Mahalia Jackson was a gospel singer. She had become the most influential gospel singer in the world and was known as a singer and civil rights activist.
Mahalia’s childhood days and extended family
Mahalia Jackson is a name that is taken with respect. She was considered the singing Gospel Queen . Born on October 26, 1911 as Mahala Jackson, Mahalia was also a civil rights activist. She was known for her powerful contralto voice. Nicknamed Halie, Mahalia was raised in the Black Pearl section of the Carrollton neighborhood in uptown New Orleans.
|Full Name||Mahalia Jackson|
|Date Of Birth||October 26, 1911|
|Died||January 27, 1972, Evergreen Park, Illinois, United States|
|Place Of Birth||New Orleans, Louisiana, USA|
|Profession||Actor, Singer, I Will Move on Up a Little Higher, Trouble of the World, Silent Night|
|Spouse||Sigmond Galloway, Isaac Hockenhull, I Will Move on Up a Little Higher, Trouble of the World, Silent Night|
|Parents||Charity Jackson, John A. Jackson, Sr., I Will Move on Up a Little Higher, Trouble of the World, Silent Night|
|Siblings||Yvonne Jackson, Pearl Jackson, John A. Jackson, Jr., Roosevelt Hunter, Wilmon Jackson, I Will Move on Up a Little Higher, Trouble of the World, Silent Night|
|Nicknames||Mahalia Jackson, Jackson, Mahalia|
|Awards||Grammy Lifetime Achievement Award, Grammy Hall of Fame, Grammy Award for Best Soul Gospel Performance, Grammy Award for Best Inspirational Performance, I Will Move on Up a Little Higher, Trouble of the World, Silent Night|
|Movies||Mahalia Jackson: The Power & The Glory, The Best Man, Imitation of Life, St. Louis Blues|
13 family members stayed in the 3-bedroom house on Pitt Street. His mother, Charity Clark, worked as a maid and laundress. His father, John, was a stevedore and barber, who later became a Baptist minister.
She had an older brother and 4 paternal stepbrothers. She had bow legs for which, although surgery was recommended, her parents refused her. Her mother died when she was just 4-5 years old. She was then raised by her strict maternal Aunt Duke. She was not sent to school. She loved to sing and sang at the local church.
Mahalia’s musical career
When she was 16 years old, she moved to Chicago, Illinois. She soon joined the local church choir. She traveled with them. She met composer Thomas A. Dorsey, who was the Father of Gospel Music. She gained a lot of knowledge and experience from him and worked with him for almost 14 years. 1931 was the year he recorded his first song that never went public. She signed with Decca Coral Label and recorded a set of records in 1937 that were not so successful.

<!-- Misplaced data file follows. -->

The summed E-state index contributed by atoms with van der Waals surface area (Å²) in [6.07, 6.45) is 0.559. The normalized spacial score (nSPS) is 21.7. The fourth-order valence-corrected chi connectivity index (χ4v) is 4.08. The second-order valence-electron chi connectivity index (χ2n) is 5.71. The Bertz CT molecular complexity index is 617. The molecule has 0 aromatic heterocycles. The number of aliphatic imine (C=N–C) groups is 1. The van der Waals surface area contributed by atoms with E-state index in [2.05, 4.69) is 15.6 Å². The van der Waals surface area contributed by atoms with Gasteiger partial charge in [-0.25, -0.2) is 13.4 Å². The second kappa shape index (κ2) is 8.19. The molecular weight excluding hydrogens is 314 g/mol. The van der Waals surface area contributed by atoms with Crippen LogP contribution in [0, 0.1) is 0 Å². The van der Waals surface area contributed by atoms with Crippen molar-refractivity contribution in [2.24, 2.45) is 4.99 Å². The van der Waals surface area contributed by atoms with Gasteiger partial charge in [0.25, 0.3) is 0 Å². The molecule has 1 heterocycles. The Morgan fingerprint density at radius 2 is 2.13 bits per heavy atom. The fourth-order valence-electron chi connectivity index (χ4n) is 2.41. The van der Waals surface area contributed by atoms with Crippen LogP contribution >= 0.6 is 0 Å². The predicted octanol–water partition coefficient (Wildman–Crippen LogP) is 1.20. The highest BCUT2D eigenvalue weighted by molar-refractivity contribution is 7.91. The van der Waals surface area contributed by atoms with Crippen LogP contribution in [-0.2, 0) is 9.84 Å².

With the Apollo label, she released in 1947 a record of songs that sold more than 8 million copies. In 1998, this song received the Grammy Hall of Fame award. This song increased its popularity across the US and Europe. She played several shows. Her orchestra grew and she made more recordings, many of which became famous.
She has received critical acclaim and has performed at several renowned salons and events. She was called the Angel of Peace in Paris. His shows used to be sold out. She started her radio series on CBS and also in 1954 signed with Columbia Records. Her albums gained great popularity, although she was criticized for introducing jazz into the Church. She retired in 1971 with her last performance in Germany. She has made some TV appearances.
She opened a beauty salon and a florist and also invested in real estate in Chicago. She also played a vital role in the civil rights movement. Despite all her international fame, she was subjected to racial prejudice in the United States.
her personal life
Mahalia married Isaac Lanes Gray Hockenhull (“Ike”) in 1936. He graduated from Fisk University and the Tuskegee Institute and was 10 years her senior. He used to pressure her to sing secular songs that she refused. In 1941, tired of repeated persuasions and also dissatisfied with his addiction to betting on racehorses, Mahalia divorced him.
She has no children from this relationship. Her second husband was Sigmond Galloway, whom she divorced in 1969. She said:
“I sing God’s music because it makes me feel free. This gives me hope. ”
Mahalia had diabetes mellitus. She died from heart failure and complications from diabetes and this occurred at the Little Company of Mary Hospital, located in Evergreen Park, Illinois.